Sedan Chairs in Hong Kong, a timeline
HF: A little more information on a subject we only have three articles about, all posted below. I have retyped the original printed piece to aid clarity and searches.
Thanks to SCT for proof reading the retyped version.
Urban and residential areas on Hong Kong Island were opened up along the slopes of Victoria Peak, and with only a few mountain paths, these areas were linked to the Peak.
The sedan chair and saan dau (mountain chair or mountain pocket) were the main transportation means in mountainous areas in the early days of Hong Kong colonialism. They had the contemporary names of gim yue (a sedan chair carried on the shoulder) or lan yue (a basket-like sedan chair). Sedan chairs were also classified as the zuk kiu (bamboo sedan) and the yau yi kiu (oil-coated sedan). The gaai kiu (street sedan) and the gung kiu (public sedan) was used for public transport. The si ga kiu (private sedan) and the cheong kiu (long sedan) were for private use.
1859 In 1859, the Hong Kong Government started to make laws for the proper use of sedan chairs. There were among the rules, expressed regulations relating to tolls and sedan stations. The sedan bearers needed to wear a badge with a sedan graphic engraved on it. On big occasions such as horse racing days or royal visits, restrictions would be imposed on road sections for sedans and their stations.
1866 In Bin Chun’s Notes Taken on a Sea Journey (1866), there was a piece of writing about sedan chairs:
“On the second day of the month, visit to ‘Mr Ma of Hong Kong Military’ (Sir Richard G. McDonnell. 1814-1881, Governor of Hong Kong); on the third day, invitation to a drink with Mr Ma, a travel on mountain chair around Tai Ping Shan (Victoria Peak) for 10 miles.”
1912 On the 4th July 1912, having just taken office, Sir Francis Henry May, the Governor of Hong Kong was nearly shot while landing on Blake Pier, [as he rode in a sedan chair.] He made a narrow escape though. After that, governors of Hong Kong used motor cars for transport instead.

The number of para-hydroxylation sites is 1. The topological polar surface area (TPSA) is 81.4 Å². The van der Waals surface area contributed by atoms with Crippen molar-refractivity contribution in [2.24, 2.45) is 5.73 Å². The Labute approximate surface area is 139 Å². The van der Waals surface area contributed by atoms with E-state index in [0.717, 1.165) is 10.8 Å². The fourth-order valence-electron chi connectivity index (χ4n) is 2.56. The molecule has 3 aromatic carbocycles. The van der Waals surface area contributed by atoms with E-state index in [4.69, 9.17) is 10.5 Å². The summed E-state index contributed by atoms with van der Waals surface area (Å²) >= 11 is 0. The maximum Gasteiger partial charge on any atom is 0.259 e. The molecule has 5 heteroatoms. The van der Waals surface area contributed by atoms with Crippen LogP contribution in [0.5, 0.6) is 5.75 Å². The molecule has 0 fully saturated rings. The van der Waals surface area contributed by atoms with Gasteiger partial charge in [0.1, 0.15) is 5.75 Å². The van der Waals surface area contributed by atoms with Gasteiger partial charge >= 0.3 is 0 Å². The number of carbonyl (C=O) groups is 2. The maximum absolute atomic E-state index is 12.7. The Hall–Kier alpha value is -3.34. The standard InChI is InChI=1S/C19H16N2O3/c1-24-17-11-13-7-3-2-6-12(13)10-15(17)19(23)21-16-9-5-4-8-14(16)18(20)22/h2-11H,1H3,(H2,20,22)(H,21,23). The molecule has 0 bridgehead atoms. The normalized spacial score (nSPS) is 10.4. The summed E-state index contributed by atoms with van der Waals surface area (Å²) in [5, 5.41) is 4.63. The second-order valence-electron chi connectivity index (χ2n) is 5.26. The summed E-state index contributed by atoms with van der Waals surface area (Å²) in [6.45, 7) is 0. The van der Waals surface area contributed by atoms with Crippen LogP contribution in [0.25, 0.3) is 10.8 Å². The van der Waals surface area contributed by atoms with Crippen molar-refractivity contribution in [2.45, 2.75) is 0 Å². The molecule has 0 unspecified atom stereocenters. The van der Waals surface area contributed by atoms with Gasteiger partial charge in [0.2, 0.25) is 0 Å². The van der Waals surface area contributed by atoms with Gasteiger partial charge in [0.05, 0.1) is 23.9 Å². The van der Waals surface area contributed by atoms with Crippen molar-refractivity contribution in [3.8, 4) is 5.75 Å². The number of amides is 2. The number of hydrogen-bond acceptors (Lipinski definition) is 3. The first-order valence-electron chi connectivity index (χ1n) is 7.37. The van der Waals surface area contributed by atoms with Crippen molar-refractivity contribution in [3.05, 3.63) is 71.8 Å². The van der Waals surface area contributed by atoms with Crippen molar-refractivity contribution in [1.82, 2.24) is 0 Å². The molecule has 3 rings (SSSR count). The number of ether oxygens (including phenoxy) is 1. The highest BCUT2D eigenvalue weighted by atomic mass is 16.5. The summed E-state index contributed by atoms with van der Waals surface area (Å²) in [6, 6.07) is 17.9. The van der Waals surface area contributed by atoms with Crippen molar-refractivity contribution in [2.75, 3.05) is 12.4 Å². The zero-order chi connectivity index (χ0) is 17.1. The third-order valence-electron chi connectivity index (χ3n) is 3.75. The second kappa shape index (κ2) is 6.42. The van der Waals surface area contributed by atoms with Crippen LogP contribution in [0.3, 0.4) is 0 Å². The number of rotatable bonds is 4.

1922 There could be two, three or four bearers for one sedan chair. An “eight-bearer big sedan” would be used to serve the Governor and honourable guests visiting Hong Kong. When Prince Edward V111 of England, who became the Duke of Windsor, came to visit Hong Kong in 1922, the “eight-bearer big sedan” was sent to pick him up.
The Japanese Occupation (1941-1945) In the 1920s various kinds of cars began to emerge. The sedan chair, which should have been eliminated, became an important means of transport again during the Japanese occupation due to a severe lack of motor vehicles and the traffic being constantly held up. The sedan chair was given another new Japanese name kago (literally translated as driving cage). Further, the Japanese military authorities wanted to levy water tax and to carry out administrative measures, so they proposed that a sedan union called the Kago Union be formed. The union had fifty-five sedan chairs when it was first established.
1950 After the liberation of Hong Kong from the Japanese, few citizens took buses on the Peak tram, which meant sedan chairs and mountain sedans remained an important means of transport. Many pregnant women about to deliver babies were seen going to hospital on sedan chairs. Even though motor cars began to prevail in the fifties, there were many people who preferred the “red bridal sedan” to a motor car for picking up the bride. There was also the green “soul sedan” seen only at funerals. These special sedan chairs for specific occasions became obsolete in the sixties with the traffic growing rapidly over time.
Source: Early Hong Kong Transport, Cheng Po Hung, University Museum and Art Gallery/The University of Hong Kong, 2009.
This article was first posted on 24th April 2022.
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